If you’re in the market for a new home, it’s important to know that the housing market is a seller’s market right now. That means there are a lot of people looking to buy homes and not enough homes for sale.
Sellers are receiving multiple bids on their homes and have their pick of which offer they accept. In most cases, sellers are more apt to accept an offer with a conventional loan than an FHA loan. Why? Because FHA loans have stricter guidelines both the buyer and seller have to adhere to.
That’s why it’s more important than ever to qualify for a conventional loan. Don’t worry, if you aren’t quite ready to qualify for one, keep reading.
Improve Your Credit Score
People who qualify for a conventional loan generally have an above-average credit score. Most lenders require a credit score of 620 or higher, but those with scores of 740 or above get the best rates. As a general rule of thumb, borrowers with a lower score are considered a greater risk and vice versa.[bctt tweet=”Most lenders require a credit score of 620 or higher for a conventional loan, but those with scores of 740 or above get the best rates.” username=”MTGSpecialists”]
Below are a few ways to improve your credit in the months leading up to applying for a conventional loan.
- Avoid applying for credit 6 months before applying for a mortgage. Credit applications can temporarily ding your score.
- Don’t cancel any unused credit cards unless they have an annual fee. Part of your score is a ratio of how much credit you have available to you and how much you’re using. Canceling a card will reduce the amount of credit available to you and raise that ratio.
- Try to never max out any one line of credit. If possible, try to use no more than 30% of the credit limit. Meaning, if you have a credit card with a limit of $3,000, never have a balance of more than $900.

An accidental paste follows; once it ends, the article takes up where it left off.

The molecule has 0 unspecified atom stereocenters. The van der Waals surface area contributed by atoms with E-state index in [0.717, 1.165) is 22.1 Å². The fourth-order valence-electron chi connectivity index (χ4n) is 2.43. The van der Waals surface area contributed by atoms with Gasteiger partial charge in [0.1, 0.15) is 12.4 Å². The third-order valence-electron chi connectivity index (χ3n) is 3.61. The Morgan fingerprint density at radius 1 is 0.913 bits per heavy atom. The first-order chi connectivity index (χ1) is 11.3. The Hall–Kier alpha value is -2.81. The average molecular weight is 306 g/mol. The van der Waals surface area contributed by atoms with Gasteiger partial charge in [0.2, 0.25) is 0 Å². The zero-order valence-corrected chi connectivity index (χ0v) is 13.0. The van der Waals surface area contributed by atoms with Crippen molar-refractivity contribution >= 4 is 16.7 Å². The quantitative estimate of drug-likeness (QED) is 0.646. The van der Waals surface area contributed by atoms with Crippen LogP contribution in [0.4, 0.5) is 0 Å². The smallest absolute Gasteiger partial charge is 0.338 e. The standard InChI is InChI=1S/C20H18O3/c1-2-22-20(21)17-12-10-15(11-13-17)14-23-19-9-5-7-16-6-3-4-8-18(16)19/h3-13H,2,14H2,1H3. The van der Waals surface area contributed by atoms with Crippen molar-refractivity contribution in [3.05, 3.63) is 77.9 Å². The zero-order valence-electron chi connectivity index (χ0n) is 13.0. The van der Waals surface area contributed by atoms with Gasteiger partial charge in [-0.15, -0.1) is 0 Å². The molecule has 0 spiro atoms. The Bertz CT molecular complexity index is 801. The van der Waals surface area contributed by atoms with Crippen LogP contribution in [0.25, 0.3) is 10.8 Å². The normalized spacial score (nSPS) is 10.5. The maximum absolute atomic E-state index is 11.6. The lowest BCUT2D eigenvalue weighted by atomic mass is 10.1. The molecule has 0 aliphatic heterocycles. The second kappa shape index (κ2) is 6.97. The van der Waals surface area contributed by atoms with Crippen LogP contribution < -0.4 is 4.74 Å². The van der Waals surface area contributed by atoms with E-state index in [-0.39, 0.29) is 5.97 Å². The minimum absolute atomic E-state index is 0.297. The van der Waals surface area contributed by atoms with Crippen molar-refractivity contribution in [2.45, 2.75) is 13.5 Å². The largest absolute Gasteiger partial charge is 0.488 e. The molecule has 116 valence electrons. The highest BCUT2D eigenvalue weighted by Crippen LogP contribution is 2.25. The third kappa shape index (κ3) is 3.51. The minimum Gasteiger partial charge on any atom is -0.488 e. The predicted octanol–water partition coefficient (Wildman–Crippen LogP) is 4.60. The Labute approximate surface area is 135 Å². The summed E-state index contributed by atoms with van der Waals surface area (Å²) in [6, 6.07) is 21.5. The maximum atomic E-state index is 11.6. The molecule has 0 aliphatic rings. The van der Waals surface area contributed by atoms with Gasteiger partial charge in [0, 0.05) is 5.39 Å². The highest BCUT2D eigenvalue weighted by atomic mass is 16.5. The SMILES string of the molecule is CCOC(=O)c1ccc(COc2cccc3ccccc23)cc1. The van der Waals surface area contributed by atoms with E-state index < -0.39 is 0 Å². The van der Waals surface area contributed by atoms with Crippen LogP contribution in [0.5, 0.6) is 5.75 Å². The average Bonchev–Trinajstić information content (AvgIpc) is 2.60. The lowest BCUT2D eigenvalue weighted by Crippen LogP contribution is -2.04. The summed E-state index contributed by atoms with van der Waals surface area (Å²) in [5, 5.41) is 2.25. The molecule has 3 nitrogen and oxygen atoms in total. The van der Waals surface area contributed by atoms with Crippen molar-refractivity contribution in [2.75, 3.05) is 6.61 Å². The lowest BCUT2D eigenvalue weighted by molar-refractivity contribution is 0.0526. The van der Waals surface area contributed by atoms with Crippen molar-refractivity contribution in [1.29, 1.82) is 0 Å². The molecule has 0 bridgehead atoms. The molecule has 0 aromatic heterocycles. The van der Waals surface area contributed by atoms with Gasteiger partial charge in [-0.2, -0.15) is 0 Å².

Lower Your Debt-To-Income Ratio
Your debt-to-income ratio is exactly what it sounds like. It is the percentage of your monthly income needed to cover your monthly payments, such as debt and housing expenses, compared to your overall income. It is one of the ways that lenders assess your creditworthiness.
Ideally, your debt-to-income ratio shouldn’t exceed 36%. That means if your monthly income is $2,000, you shouldn’t be paying more that $720 in bills. In order to lower your debt-to-income ratio, you either need to increase your income or decrease your debt. While increasing your income by working overtime or getting a part-time job may sound appealing, it often isn’t a sustainable solution.
We’ve found that the best way to lower your ratio is by paying down your debt. If you increase your monthly payments on certain items, you will quickly make a dent in the overall amount of debt. Eventually, doing this will help to lower your debt-to-income ratio.
If you’re looking to qualify for a conventional loan, our best advice is to begin talking with a lender one to two years before you would like to buy. Ready to set up a time to meet with us and discuss your options? Give us a call at 402-991-5153.